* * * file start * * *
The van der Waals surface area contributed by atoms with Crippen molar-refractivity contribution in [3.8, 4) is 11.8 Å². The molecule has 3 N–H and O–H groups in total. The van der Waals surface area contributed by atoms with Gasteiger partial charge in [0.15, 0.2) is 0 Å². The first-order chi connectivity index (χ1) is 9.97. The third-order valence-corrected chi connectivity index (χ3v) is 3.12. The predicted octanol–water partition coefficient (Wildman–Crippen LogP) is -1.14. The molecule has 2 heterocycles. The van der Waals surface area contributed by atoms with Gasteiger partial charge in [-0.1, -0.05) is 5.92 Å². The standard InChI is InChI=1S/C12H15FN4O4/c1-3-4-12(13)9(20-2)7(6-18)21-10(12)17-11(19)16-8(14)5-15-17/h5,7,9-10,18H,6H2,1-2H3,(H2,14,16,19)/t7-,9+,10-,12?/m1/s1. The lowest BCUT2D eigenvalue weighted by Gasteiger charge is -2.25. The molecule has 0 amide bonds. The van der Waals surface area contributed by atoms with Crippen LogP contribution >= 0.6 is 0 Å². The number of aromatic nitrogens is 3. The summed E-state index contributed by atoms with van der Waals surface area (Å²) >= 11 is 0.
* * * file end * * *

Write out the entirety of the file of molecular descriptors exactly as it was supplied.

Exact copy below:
The van der Waals surface area contributed by atoms with Crippen molar-refractivity contribution in [3.8, 4) is 11.8 Å². The molecule has 3 N–H and O–H groups in total. The van der Waals surface area contributed by atoms with Gasteiger partial charge in [0.15, 0.2) is 0 Å². The first-order chi connectivity index (χ1) is 9.97. The third-order valence-corrected chi connectivity index (χ3v) is 3.12. The predicted octanol–water partition coefficient (Wildman–Crippen LogP) is -1.14. The molecule has 2 heterocycles. The van der Waals surface area contributed by atoms with Gasteiger partial charge in [-0.1, -0.05) is 5.92 Å². The standard InChI is InChI=1S/C12H15FN4O4/c1-3-4-12(13)9(20-2)7(6-18)21-10(12)17-11(19)16-8(14)5-15-17/h5,7,9-10,18H,6H2,1-2H3,(H2,14,16,19)/t7-,9+,10-,12?/m1/s1. The lowest BCUT2D eigenvalue weighted by Gasteiger charge is -2.25. The molecule has 0 amide bonds. The van der Waals surface area contributed by atoms with Crippen LogP contribution >= 0.6 is 0 Å². The number of aromatic nitrogens is 3. The summed E-state index contributed by atoms with van der Waals surface area (Å²) >= 11 is 0.